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tv   The Papers  BBC News  July 15, 2020 10:30pm-10:46pm BST

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sensible devolution on an appropriate geographical framework. will it work? ben is an apprentice. he's 20, and is training to become a highly skilled electronics engineer, an industry many hope will help power the region into recovery. he is less interested in who's in charge, but wants everyone to have the same opportunities. i don't think it matters who makes the decision, itjust needs to be the right decision. not everyone is as fortunate as myself and my colleagues, so i think widespread in different regions of the country so it can boost the nation together instead of just little segments of the country that are fortunate. that is the risk with decentralisation — that some areas might miss out. but the england that entered the covid—19 pandemic is probably not the england that will emerge from it. quite how it will look is still up for debate.
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reeta chakra barti, bbc news, sheffield. it's the place where some of the world's most famous songs were recorded by the likes of queen, oasis and coldplay but, until now, the role of a welsh dairy farm in rock history has gone largely unnoticed. the rockfield studios in south—east wales were set up by two farming brothers, and a new film is telling their story, as our wales correspondent, hywel griffith, reports. we originally started, charles and i, up in the attics. kingsley ward is an unlikely rock legend. inspired by elvis 60 years ago, he started a band with his brother, charles. but when the london recording studios turned them down, they decided to build their own. two, three, four. the band didn't take off, but the studios did. as the new film telling rockfield's history sets out, by 1970, they'd recorded a number one. # i hear you knocking,
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but you can't come in. after that, the big names followed, including queen. lovely boys, by the way, all of them were. and they used to play frisbee in the yard, but they were followed by a band from canada called rush, which was a massive rock band and they were followed by iggy pop. and when iggy pop was here, david bowie turned up. and then, in 1980, simple minds turned up. there are little pieces of rock history everywhere you look. in here, for example, is where freddie mercury finished off bohemian rhapsody. on top of this wall, noel gallagher recorded the guitars to wonderwall. and coldplay were inspired to name one of their biggest songs here after spotting a copy of the phone book. # yeah, they were all yellow...# by the time we got to rockfield, it was, like, "this is your chance." we'd been given six months to get used to being signed and stuff and then our label were like, "look, you've got to kind of make it happen now." so it was very much kind of like some musical hogwarts. you know, we were sent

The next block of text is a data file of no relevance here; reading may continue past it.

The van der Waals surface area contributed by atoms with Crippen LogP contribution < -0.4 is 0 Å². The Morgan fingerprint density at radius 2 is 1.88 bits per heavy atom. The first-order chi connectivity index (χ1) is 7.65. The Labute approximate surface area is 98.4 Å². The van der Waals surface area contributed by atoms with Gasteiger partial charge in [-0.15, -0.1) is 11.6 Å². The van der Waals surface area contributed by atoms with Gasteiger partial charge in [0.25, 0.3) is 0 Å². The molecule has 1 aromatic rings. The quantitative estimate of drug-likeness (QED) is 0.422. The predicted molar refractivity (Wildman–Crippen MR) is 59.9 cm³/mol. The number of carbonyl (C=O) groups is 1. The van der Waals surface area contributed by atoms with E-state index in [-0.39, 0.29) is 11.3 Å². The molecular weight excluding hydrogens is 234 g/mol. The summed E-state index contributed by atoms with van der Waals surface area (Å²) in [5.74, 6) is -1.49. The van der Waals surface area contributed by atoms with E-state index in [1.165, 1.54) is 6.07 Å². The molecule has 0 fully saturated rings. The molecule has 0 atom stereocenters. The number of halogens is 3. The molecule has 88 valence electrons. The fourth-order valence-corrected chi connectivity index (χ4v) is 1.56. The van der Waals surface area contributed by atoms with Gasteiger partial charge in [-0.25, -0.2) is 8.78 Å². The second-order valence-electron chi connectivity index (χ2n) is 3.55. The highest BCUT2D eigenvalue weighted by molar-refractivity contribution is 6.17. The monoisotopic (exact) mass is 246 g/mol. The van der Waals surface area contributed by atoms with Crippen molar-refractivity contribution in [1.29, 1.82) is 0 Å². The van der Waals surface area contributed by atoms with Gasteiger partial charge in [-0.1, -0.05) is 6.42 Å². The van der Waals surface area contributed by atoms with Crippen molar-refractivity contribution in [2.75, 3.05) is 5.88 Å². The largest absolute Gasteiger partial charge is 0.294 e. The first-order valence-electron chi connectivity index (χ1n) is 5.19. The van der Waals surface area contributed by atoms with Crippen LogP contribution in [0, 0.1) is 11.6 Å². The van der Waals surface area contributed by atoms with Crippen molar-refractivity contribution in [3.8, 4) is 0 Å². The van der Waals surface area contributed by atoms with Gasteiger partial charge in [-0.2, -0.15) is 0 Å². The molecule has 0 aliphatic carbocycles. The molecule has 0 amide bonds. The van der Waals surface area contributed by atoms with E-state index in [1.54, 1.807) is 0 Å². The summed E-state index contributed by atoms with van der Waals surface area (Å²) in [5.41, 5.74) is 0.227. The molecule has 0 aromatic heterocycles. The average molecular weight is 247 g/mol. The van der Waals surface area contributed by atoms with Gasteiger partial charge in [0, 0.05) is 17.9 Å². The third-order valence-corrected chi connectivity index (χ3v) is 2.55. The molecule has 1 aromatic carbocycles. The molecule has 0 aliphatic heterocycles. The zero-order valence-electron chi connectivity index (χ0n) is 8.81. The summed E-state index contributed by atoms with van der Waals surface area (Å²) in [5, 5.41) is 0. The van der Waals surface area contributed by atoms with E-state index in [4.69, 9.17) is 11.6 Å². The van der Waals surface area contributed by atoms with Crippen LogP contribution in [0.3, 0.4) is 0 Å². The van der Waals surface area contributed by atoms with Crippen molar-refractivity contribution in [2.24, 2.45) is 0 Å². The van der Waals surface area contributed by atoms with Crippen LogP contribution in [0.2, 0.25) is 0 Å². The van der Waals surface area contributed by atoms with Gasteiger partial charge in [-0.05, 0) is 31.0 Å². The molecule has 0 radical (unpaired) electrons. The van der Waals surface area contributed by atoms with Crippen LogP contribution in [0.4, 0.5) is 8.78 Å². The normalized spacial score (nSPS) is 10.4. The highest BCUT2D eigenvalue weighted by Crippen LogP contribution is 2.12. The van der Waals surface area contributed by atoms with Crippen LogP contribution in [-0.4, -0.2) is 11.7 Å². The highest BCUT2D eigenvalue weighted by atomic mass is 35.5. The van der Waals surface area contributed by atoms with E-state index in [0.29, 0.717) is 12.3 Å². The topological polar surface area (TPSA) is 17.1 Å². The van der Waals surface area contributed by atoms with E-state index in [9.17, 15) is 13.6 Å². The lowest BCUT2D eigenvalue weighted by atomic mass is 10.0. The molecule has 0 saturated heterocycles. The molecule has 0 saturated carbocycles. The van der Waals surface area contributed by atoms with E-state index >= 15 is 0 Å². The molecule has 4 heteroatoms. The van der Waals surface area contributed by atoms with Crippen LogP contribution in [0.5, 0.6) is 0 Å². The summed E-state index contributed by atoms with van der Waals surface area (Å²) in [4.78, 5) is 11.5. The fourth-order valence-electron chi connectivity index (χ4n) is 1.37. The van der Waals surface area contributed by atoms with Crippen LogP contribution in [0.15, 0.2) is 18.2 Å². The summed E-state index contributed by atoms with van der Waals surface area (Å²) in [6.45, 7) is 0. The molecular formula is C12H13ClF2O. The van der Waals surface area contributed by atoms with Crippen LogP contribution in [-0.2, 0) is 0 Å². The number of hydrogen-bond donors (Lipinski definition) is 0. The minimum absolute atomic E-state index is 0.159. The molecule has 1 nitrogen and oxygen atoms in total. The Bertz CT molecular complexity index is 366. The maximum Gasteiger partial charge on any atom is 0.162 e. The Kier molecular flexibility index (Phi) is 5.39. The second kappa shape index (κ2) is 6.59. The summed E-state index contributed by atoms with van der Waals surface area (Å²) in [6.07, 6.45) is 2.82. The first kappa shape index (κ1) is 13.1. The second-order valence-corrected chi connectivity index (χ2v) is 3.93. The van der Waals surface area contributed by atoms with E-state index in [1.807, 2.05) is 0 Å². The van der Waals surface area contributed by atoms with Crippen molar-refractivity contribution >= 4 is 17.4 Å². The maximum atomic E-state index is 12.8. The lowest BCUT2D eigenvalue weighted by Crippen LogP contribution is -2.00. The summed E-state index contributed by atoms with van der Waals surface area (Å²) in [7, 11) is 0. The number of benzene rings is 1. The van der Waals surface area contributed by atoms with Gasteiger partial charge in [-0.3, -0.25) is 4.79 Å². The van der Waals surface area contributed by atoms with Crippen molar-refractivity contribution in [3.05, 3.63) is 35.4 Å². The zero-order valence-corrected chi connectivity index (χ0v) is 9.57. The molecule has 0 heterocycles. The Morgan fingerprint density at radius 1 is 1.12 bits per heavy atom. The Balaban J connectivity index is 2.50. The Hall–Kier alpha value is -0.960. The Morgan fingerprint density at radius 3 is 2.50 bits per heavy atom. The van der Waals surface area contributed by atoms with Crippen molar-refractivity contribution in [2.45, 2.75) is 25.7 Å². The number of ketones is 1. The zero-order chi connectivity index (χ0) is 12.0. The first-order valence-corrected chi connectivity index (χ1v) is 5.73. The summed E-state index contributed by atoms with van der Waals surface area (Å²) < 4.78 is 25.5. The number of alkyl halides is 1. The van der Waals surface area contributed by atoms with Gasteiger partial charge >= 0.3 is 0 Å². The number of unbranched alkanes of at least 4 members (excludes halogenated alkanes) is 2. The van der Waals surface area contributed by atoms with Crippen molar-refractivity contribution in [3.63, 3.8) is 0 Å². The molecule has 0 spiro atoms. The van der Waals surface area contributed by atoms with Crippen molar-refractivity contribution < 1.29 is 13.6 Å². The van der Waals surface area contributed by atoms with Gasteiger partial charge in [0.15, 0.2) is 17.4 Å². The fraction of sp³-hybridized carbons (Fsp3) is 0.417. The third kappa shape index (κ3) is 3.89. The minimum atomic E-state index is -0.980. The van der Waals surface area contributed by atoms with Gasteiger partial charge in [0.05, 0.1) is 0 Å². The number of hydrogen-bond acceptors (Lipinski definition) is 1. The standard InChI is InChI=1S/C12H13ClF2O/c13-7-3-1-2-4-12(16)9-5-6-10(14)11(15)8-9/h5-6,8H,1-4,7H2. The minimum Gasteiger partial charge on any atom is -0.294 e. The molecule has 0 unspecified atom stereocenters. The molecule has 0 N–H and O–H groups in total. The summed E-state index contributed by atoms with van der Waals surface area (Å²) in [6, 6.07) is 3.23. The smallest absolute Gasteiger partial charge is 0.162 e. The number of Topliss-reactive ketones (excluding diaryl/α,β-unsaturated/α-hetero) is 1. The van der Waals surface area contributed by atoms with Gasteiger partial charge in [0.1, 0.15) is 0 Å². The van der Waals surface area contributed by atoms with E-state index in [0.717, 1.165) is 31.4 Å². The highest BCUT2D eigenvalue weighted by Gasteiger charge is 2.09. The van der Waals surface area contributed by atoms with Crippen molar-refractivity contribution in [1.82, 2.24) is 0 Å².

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away to figure it out. music: love spreads by the stone roses. some bands have spent longer than others doing just that. the stone roses lived here for 13 months making an album. 0asis have also made the most of life at the residential studio. as the new documentary shows, rockfield has seen its fair share of excess. i couldn't have carried them all over, anyway. there's too many. there should be queen in this one. yes, there is queen. and the woman who's kept generations of stars in line is ann, kingsley‘s wife and the studio's book—keeper. whenever there's a bit of a mess—up and someone's causing trouble, they say, "send for mother." so over i go, say, "right, now, i'm being your mum. "i want you to behave yourselves!" and things like that. you sort them out. and i sort them out, yes. lockdown has seen the studios fall silent for the first time in decades, but kingsley has no plans to retire or let